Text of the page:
During my discernment and while recuperating from an injury, I watched movies about their lives, and it sealed the deal for me, so to speak, to join religious life. Any hesitations or questions I had about joining religious life completely disappeared. While watching those movies, I was drawn to St. Francis of Assisi and St. Thérèse of Lisieux and wanted to do what they did. First, both saints put God first and center in their lives. They completely devoted their lives in service to Jesus. Everything was with and for Jesus. Second, I was drawn to St. Francis’ service to the poor and St. Thérèse’s doing small things with great love for God.

Even though my work and educational background before entering the Society of Jesus was in the tech industry, mainly in software engineering and cyber security, I ended up doing ministries serving the poorest of the poor. I couldn’t be more at peace and joyful with my Jesuit vocation and what I am doing now, and I also hope to be a loving, caring and humble priest after ordination serving the poor. Thanks to my two favorite saints — Saints Francis of Assisi and Thérèse of Lisieux.

Raymond (right) and Fr. Derek Vo, SJ, prepare to do ministry inside San Quentin State Prison, where highlights for Raymond were bringing the Holy Eucharist to the people on death row and providing pastoral support to corrections officers.

Tell your vocation story. One catch: You must use only six words.
I heard the call and responded.

Where has your Jesuit vocation taken you that you never thought you would go?
During my theology studies at Regis College in Toronto, I was missioned to work with the Jesuit Refugee Service (JRS) in Malta and Romania for two consecutive summers. In Malta, working with JRS was a joy and a blessing. The team was and continues to be ably and professionally led by highly motivated women very committed to the JRS ideals of accompanying, serving and advocating for forcibly displaced people. We were also very international, with staff and volunteers from Spain, Germany, Libya, Kenya and, of course, Malta. I was integrated with a team that helped refugees from Africa and the Middle East obtain local documentation, find employment and visit a detention center weekly after work. I also learned about the complex migration system by joining consultation meetings with refugees about their cases.

During his ministry with JRS Romania, Ukrainians prepared a full Ukrainian dinner for Raymond, bringing delicacies from their region when they found out he had yet to eat Borscht soup. The three-hour dinner was a joy and a blessing for Raymond to be with people with loving and caring hearts.

JRS Romania is also very capable, highly motivated, and committed to the mission. The team also had volunteers from different countries around the world. They are very adaptable to the changing situations on the ground. Our office was always busy and full of people from morning until evening because of the need and the diversity of programs offered to refugees. This opened doors for me to teach English classes, assist in programs such as chess and IT for young adults, and help deliver meals to schoolchildren, aside from being part of a six-person Ukrainian team that provided refugees with legal, medical, mental health and psychosocial support (MHPS).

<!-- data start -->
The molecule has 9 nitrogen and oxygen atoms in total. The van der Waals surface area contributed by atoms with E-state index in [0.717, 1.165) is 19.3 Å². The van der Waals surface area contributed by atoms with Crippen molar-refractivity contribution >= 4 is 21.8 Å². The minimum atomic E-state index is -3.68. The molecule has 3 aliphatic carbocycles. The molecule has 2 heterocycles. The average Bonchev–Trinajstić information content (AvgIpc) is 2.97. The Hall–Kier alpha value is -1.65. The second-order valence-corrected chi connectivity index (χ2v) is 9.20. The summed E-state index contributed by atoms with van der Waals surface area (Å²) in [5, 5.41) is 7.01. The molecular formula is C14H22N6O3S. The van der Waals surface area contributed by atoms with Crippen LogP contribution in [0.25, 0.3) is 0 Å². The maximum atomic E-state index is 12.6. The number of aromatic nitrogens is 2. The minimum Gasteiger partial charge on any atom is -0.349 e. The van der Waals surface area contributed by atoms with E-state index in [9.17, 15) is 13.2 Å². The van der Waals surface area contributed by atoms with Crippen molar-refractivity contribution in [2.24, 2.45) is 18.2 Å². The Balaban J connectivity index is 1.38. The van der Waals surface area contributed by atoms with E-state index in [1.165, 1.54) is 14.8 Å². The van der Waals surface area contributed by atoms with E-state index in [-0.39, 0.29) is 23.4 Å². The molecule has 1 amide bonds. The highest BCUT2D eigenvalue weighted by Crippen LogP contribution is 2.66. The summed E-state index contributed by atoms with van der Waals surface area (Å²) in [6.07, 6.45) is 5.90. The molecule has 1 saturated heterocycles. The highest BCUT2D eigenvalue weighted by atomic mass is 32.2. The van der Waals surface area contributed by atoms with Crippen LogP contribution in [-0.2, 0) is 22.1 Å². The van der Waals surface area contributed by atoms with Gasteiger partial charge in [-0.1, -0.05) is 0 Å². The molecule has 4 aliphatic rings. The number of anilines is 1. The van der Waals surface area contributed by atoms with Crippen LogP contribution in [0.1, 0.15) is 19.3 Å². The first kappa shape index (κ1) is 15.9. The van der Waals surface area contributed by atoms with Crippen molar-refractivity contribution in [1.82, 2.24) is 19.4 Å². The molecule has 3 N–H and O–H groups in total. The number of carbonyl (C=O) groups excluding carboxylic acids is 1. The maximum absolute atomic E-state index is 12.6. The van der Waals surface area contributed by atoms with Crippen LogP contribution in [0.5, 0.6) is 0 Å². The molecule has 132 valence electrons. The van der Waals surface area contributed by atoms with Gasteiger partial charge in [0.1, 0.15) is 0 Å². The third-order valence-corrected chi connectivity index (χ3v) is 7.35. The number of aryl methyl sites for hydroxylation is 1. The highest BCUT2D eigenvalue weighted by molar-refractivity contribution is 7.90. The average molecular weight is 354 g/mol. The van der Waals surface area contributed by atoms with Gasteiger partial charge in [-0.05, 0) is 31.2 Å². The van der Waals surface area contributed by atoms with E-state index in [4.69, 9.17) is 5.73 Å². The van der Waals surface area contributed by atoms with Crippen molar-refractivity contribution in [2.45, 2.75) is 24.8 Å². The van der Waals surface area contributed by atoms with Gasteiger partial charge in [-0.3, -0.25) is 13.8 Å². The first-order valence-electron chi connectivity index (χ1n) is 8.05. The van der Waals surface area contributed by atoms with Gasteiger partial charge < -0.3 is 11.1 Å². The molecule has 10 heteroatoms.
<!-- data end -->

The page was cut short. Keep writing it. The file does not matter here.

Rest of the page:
After Romania, I attended the Pedro Arrupe Summer School in Forced Migration at the University of Oxford to learn about forced displacement and refugees. The Oxford summer school built on our class discussions about refugees and migration laws at the University of Toronto, where I am currently enrolled in the Master of Divinity program. I learned about the ethical responses to forced displacement from philosophers and theologians from Oxford, different worldwide migration emergencies from fellow participants, and the church’s response to the various humanitarian crises.

During my time with JRS, I moved around many Jesuit communities and met fellow Jesuits doing a variety of ministries for the church and the people of God. I now know what it means by the Jesuit expressions “Friends in the Lord” and “The world is our home.” I also learned how to navigate different cultures simultaneously, work with a diverse group of laypeople and collaborate in an interfaith setting, all with a common goal: to bring the love of Christ to everyone and confront the challenges our world faces today.

Raymond after his 2023 diaconate ordination in Toronto with fellow Jesuits. From left: Fr. Mark Hoelsken, SJ; Fr. Steve Corder, SJ; Raymond; Fr. Tony Sholander, SJ; Fr. Tim Godfrey, SJ; and Peter Berger, SJ.

Where has your Jesuit vocation taken you that you never thought you would go?
During my theology studies at Regis College in Toronto, I was missioned to work with the Jesuit Refugee Service (JRS) in Malta and Romania for two consecutive summers. During my time with JRS, I moved around many Jesuit communities and met fellow Jesuits doing a variety of ministries. I learned how to navigate different cultures simultaneously, work with a diverse group of laypeople and collaborate in an interfaith setting, all with a common goal: to bring the love of Christ to everyone and confront the challenges our world faces today.

What’s one thing you would tell someone considering entering the Society today that you wish you had known?
Be open because Jesuit life is a joyful life, and God is full of surprises. So, if you hear the call, don’t ignore it.